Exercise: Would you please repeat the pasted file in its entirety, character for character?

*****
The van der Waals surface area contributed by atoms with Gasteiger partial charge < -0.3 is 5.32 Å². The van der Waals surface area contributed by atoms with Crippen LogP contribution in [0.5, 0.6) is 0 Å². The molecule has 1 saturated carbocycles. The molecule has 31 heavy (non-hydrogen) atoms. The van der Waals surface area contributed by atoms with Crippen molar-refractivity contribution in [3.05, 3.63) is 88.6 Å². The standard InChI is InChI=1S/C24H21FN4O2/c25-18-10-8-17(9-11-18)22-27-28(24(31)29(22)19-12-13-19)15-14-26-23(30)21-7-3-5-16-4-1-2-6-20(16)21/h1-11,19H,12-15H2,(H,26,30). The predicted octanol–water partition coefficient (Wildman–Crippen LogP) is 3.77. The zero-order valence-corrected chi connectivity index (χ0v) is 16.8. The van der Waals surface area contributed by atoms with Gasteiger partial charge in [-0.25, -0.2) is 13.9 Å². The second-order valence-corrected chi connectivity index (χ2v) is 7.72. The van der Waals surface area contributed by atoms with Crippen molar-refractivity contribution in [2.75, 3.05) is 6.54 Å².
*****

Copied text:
The van der Waals surface area contributed by atoms with Gasteiger partial charge < -0.3 is 5.32 Å². The van der Waals surface area contributed by atoms with Crippen LogP contribution in [0.5, 0.6) is 0 Å². The molecule has 1 saturated carbocycles. The molecule has 31 heavy (non-hydrogen) atoms. The van der Waals surface area contributed by atoms with Crippen molar-refractivity contribution in [3.05, 3.63) is 88.6 Å². The standard InChI is InChI=1S/C24H21FN4O2/c25-18-10-8-17(9-11-18)22-27-28(24(31)29(22)19-12-13-19)15-14-26-23(30)21-7-3-5-16-4-1-2-6-20(16)21/h1-11,19H,12-15H2,(H,26,30). The predicted octanol–water partition coefficient (Wildman–Crippen LogP) is 3.77. The zero-order valence-corrected chi connectivity index (χ0v) is 16.8. The van der Waals surface area contributed by atoms with Gasteiger partial charge in [-0.25, -0.2) is 13.9 Å². The second-order valence-corrected chi connectivity index (χ2v) is 7.72. The van der Waals surface area contributed by atoms with Crippen molar-refractivity contribution in [2.75, 3.05) is 6.54 Å².